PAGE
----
Graduate student studies how snake fungal disease could spread

While scientists have studied the symptoms and behavior of snakes infected with snake fungal disease, few studies looked at whether the fungal pathogen responsible could spread to other species. That was the central question for Savannah Gentry, a botany PhD student in Anne Pringle’s lab, who wanted to find out whether snake fungal disease could affect other reptiles.

Dairy science research aims to mitigate low calcium levels in cows

Dairy cows usually experience their lowest calcium levels in the first day or two after giving birth. As cows rapidly produce milk to feed the calf, low calcium levels in their bloodstreams can lead to a disease known as milk fever. Researchers at the UW–Madison Department of Dairy Science are exploring methods for regulating cows’ calcium levels in the days after calving, aimed at improving cow health.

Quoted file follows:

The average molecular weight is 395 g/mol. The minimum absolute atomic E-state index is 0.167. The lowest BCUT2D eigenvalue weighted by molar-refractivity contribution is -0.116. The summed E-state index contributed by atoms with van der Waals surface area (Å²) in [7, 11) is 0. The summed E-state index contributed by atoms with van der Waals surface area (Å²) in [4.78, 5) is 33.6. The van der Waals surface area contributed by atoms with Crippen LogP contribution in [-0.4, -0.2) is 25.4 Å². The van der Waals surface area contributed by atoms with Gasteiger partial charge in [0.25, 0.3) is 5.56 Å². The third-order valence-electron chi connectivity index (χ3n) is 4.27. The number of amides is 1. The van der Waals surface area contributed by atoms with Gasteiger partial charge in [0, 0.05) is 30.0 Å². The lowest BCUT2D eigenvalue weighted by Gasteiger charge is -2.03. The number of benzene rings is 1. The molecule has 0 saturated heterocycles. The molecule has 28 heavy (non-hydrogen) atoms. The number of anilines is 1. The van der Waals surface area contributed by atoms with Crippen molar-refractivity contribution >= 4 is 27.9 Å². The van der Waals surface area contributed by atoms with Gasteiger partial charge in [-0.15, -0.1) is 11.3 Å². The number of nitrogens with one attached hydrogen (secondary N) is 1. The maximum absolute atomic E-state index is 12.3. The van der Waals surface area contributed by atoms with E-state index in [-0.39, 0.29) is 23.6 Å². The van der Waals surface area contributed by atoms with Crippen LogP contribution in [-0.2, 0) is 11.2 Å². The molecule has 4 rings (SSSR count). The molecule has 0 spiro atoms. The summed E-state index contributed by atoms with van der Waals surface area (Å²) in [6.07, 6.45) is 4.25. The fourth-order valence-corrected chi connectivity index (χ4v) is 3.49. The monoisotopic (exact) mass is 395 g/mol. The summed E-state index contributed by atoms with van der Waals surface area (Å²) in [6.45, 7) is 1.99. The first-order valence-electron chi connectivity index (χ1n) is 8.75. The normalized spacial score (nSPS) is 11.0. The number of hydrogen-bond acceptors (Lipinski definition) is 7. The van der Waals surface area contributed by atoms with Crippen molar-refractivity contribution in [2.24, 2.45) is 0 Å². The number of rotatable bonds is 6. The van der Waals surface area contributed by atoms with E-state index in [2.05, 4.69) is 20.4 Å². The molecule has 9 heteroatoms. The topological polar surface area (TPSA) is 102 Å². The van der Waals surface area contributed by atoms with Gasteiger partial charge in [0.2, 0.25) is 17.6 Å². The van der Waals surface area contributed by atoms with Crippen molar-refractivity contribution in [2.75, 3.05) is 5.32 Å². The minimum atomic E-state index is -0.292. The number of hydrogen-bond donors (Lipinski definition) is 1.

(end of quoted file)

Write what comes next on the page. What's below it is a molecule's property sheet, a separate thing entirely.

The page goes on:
Student’s MBA education helps MIA project see patterns among the missing

When service members have gone missing around the globe, and when pieces of information about their life or disappearance are scattered, where do you start to bring someone home?

U.S. Army Captain Christopher Zaczyk, a second-year MBA student at the Wisconsin School of Business, starts with making sense of the information they have, and bringing it to a level where people can interact with it.

The UW Missing in Action Recovery and Identification Project (UW MIA RIP) partners with the federal government to investigate cases of those who have gone missing during service and advance their recovery efforts.

Grad student develops a family tree for corn varieties in North America

When plant breeders develop a new line of crops, plant variety protections allow that breeder to keep the rights to it. Plant varieties, many of which are created by private seed companies, are protected this way for 20 years before their genetic information becomes publicly available. As of May 2019, the genetic information for 460 varieties of corn alone are available this way. “The material is quite elite still,” said graduate student Mike White. “Even though it’s 20 years old it is a large source of elite germplasm for companies to use and improve on.”